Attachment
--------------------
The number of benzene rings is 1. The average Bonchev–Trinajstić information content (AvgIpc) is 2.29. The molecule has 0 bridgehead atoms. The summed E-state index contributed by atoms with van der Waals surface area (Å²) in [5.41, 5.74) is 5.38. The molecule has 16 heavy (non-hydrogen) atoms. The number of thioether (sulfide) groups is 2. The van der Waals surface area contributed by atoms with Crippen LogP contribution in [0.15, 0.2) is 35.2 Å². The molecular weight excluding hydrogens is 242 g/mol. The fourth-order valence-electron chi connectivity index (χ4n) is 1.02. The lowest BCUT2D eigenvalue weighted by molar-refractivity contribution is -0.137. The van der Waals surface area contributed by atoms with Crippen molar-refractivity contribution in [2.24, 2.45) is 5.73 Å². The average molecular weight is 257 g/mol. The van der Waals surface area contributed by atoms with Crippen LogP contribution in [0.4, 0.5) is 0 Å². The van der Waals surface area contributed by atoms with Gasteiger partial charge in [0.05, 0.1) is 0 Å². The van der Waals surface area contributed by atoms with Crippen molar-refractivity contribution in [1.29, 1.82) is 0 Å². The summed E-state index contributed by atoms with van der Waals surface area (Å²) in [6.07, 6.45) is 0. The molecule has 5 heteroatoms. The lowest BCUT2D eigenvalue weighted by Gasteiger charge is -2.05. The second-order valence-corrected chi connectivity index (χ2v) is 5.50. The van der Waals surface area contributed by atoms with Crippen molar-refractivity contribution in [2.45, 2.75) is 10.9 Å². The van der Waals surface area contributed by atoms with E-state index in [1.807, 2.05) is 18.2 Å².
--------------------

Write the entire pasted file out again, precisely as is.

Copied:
The number of benzene rings is 1. The average Bonchev–Trinajstić information content (AvgIpc) is 2.29. The molecule has 0 bridgehead atoms. The summed E-state index contributed by atoms with van der Waals surface area (Å²) in [5.41, 5.74) is 5.38. The molecule has 16 heavy (non-hydrogen) atoms. The number of thioether (sulfide) groups is 2. The van der Waals surface area contributed by atoms with Crippen LogP contribution in [0.15, 0.2) is 35.2 Å². The molecular weight excluding hydrogens is 242 g/mol. The fourth-order valence-electron chi connectivity index (χ4n) is 1.02. The lowest BCUT2D eigenvalue weighted by molar-refractivity contribution is -0.137. The van der Waals surface area contributed by atoms with Crippen molar-refractivity contribution in [2.24, 2.45) is 5.73 Å². The average molecular weight is 257 g/mol. The van der Waals surface area contributed by atoms with Crippen LogP contribution in [0.4, 0.5) is 0 Å². The van der Waals surface area contributed by atoms with Gasteiger partial charge in [0.05, 0.1) is 0 Å². The van der Waals surface area contributed by atoms with Crippen molar-refractivity contribution in [1.29, 1.82) is 0 Å². The summed E-state index contributed by atoms with van der Waals surface area (Å²) in [6.07, 6.45) is 0. The molecule has 5 heteroatoms. The lowest BCUT2D eigenvalue weighted by Gasteiger charge is -2.05. The second-order valence-corrected chi connectivity index (χ2v) is 5.50. The van der Waals surface area contributed by atoms with Crippen molar-refractivity contribution in [2.45, 2.75) is 10.9 Å². The van der Waals surface area contributed by atoms with E-state index in [1.807, 2.05) is 18.2 Å².